Raytheon Wins Estonia Contract

· US-based Raytheon Electronic Systems announced on Thursday that it had signed a $1.8 million contract wit the Estonian Air Navigation Services (EANS) to supply a monopulse secondary surveillance radar (MSSR) for Tallinn, said a company press release. The new system will provide improved safety for travelers to Estonia. The MSSR for Tallinn will be manufactured in the UK by Raytheon Cossor and will go into service on January 1, 1998. MSSR systems are designed to provide aircraft identity and flight level information to a range of 250 miles, enhance the management of aircraft traffic in condition of heavy congestion, and eliminate false radar replies to primary radars.

Earlier this year, Raytheon signed a contract to supply an MSSR system to Martna in southwest Estonia. That system is nearing completion in a UK factory and will be shipped to the site in November.

Belarus Exec./Leg. Fail to Find Common Ground

· Belarus President Aleksandr LUKASHENKO made a brief attempt to "compromise" with his country's parliament over proposed constitutional amendments today, before storming out of the par

liament building. He asserted that he will go ahead with his planned referendum to change the constitution and extend his term in office, declaring that "the people will be our judge," reported Itar-Tass. LUKASHENKO on Thursday offered to grant lawmakers wider powers, if they would drop plans to hold a separate referendum on constitutional changes on November 24. However, the "compromise" did not include any mention of LUKASHENKO halting his own planned referendum. The president abandoned his self-avowed conciliatory efforts after Belarus Constitutional Court chairman Valery TIKHINA characterized his new constitution as a "legal Chernobyl." "Tomorrow we will have a totalitarian regime in the center of Europe, with a castration of our parliament and the constitutional court," TIKHINA is quoted by Reuters as saying.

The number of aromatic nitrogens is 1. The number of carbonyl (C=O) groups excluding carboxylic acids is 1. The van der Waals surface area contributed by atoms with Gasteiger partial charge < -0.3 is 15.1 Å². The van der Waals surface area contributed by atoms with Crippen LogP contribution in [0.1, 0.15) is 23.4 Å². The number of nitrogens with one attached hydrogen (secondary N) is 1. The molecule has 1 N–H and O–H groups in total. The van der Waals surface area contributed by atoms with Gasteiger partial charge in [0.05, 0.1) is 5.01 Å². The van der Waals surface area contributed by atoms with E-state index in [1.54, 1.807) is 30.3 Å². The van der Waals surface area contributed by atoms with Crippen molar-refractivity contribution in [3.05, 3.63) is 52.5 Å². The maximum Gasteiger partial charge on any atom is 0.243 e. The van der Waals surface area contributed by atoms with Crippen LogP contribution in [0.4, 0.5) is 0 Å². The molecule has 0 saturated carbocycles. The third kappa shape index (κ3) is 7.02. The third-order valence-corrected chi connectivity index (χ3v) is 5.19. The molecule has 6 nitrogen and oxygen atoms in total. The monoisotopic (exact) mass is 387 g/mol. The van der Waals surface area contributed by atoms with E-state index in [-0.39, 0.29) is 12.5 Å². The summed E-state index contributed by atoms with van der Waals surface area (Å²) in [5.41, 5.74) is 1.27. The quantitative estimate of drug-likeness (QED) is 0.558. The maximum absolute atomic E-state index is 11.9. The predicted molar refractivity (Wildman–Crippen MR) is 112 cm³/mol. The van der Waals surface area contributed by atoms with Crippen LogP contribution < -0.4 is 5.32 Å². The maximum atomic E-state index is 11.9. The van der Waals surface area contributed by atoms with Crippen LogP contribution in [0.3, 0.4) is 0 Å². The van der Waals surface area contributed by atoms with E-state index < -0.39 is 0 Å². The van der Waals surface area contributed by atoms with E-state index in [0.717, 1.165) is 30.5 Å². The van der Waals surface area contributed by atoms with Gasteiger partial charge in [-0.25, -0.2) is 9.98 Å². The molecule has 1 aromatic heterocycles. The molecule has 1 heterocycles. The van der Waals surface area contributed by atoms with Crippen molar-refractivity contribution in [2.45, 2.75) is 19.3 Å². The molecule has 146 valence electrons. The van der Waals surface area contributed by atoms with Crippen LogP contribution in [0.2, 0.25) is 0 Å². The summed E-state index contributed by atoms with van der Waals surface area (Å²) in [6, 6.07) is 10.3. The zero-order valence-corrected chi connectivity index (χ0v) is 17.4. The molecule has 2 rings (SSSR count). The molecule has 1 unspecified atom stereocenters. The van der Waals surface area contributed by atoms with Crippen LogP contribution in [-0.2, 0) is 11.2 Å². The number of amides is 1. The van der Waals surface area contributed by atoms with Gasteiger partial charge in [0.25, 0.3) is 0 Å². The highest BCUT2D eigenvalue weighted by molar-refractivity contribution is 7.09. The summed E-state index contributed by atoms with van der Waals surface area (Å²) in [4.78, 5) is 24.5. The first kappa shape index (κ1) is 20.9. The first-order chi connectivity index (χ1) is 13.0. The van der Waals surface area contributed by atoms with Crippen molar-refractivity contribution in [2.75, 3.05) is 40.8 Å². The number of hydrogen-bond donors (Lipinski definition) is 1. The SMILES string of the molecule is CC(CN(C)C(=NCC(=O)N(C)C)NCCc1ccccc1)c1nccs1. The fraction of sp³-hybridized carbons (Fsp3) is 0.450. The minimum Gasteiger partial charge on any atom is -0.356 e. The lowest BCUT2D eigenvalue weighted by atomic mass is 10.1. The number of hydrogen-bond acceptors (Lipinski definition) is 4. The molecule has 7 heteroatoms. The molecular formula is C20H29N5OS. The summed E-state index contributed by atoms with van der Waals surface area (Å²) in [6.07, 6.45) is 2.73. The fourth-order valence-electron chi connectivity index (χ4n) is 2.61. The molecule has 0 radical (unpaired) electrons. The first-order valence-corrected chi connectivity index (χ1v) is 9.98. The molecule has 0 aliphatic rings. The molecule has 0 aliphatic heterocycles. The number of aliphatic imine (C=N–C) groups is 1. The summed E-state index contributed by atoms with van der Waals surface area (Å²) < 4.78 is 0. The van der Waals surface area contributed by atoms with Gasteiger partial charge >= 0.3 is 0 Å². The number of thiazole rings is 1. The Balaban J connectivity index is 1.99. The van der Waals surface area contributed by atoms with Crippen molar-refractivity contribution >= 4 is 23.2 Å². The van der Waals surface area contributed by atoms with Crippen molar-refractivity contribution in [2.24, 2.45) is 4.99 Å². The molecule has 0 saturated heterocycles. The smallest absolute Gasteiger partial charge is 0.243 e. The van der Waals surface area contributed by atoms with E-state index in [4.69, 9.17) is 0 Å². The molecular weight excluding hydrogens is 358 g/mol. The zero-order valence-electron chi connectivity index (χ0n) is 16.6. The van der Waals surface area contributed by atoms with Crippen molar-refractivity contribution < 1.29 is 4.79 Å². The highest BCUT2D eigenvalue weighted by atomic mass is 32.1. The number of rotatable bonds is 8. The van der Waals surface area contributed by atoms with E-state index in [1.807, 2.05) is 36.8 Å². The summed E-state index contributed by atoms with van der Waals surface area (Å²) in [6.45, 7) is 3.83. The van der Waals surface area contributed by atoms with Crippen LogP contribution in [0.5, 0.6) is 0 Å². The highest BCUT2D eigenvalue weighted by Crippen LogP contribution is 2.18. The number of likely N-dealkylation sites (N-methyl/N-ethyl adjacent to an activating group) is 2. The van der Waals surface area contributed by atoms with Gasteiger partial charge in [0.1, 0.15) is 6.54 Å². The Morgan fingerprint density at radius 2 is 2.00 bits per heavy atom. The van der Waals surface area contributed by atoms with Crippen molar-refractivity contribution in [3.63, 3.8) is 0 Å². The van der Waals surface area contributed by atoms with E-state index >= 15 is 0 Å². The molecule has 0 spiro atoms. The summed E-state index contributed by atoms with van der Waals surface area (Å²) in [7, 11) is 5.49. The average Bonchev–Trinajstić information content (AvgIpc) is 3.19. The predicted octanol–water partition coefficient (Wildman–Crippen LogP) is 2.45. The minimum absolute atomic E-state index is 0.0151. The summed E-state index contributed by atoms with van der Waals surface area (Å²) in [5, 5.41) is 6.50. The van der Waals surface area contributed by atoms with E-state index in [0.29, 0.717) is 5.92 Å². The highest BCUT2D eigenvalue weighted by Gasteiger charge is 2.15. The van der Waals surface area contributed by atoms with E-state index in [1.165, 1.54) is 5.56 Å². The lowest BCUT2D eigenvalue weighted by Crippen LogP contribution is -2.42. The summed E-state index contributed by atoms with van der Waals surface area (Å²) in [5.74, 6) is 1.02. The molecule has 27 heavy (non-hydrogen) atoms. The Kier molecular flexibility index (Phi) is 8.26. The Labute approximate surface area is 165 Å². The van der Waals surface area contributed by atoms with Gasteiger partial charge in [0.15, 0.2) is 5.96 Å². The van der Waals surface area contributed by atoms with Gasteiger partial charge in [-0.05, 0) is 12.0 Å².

Meanwhile, Nikolai GONCHAR, the head of the Belarussian Central Electoral Commission said Wednesday that his organization was not prepared to hold either of the two planned constitutional referendums, reported Reuters. He said the commission would not be able to draw up a list of voters or set up local electoral bodies by November 7, and likely not as late as November 24 either. "We cannot guarantee the observation of all democratic procedures and are asking [both sides] to hold the referendums later," he is quoted by Reuters as saying.

Transcaucasia and Central Asia

Kazakhstan to Get Big Macs

· A McDonald's restaurant will open in Almaty in early 1998, reported Itar-Tass Thursday, following a meeting between McDonald's representative for the Caucasus and Central Asia and Kazakh President Nursultan Nazarbayev. McDonald's opened its first restaurant in the former Soviet Union in Moscow in 1990, and now has nine in the Moscow and one in St. Petersburg.

Daily Report on Russia and the FSU will not be published

on Monday, October 14, in observance of Columbus Day.

Paul M. Joyal, President, Editor in Chief Clifton F. von Kann, Publisher Ellen Shapiro, Managing Editor

Alycia S. Draper, Rebecca Martin, Contributing Editors

Daily Report on Russia is published Monday-Friday (excluding holidays), by Intercon International, USA. Subscription price for Washington, D.C. Metro area: $895.00 per year. A discount is

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Daily Report on Russia is for the exclusive use of the subscriber only. Reproduction and/or distribution is not permitted without the expressed written consent of Intercon. Daily Report on Russia Ó copyright 1996, Intercon International, USA.

When you need to know it as it happens